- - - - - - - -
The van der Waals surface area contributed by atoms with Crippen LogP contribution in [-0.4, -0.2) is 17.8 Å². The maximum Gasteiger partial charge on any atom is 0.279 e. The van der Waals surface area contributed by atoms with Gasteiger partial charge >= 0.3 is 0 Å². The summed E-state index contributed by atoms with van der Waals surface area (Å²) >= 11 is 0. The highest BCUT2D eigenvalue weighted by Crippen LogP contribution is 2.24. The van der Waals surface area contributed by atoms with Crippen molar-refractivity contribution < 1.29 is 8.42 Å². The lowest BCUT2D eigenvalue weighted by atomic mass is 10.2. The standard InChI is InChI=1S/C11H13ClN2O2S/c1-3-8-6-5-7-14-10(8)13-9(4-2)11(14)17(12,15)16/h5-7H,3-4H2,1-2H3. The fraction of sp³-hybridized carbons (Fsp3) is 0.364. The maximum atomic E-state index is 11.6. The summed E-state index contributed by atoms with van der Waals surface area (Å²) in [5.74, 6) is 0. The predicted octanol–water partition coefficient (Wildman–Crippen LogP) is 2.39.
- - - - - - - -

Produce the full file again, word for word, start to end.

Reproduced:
The van der Waals surface area contributed by atoms with Crippen LogP contribution in [-0.4, -0.2) is 17.8 Å². The maximum Gasteiger partial charge on any atom is 0.279 e. The van der Waals surface area contributed by atoms with Gasteiger partial charge >= 0.3 is 0 Å². The summed E-state index contributed by atoms with van der Waals surface area (Å²) >= 11 is 0. The highest BCUT2D eigenvalue weighted by Crippen LogP contribution is 2.24. The van der Waals surface area contributed by atoms with Crippen molar-refractivity contribution < 1.29 is 8.42 Å². The lowest BCUT2D eigenvalue weighted by atomic mass is 10.2. The standard InChI is InChI=1S/C11H13ClN2O2S/c1-3-8-6-5-7-14-10(8)13-9(4-2)11(14)17(12,15)16/h5-7H,3-4H2,1-2H3. The fraction of sp³-hybridized carbons (Fsp3) is 0.364. The maximum atomic E-state index is 11.6. The summed E-state index contributed by atoms with van der Waals surface area (Å²) in [5.74, 6) is 0. The predicted octanol–water partition coefficient (Wildman–Crippen LogP) is 2.39.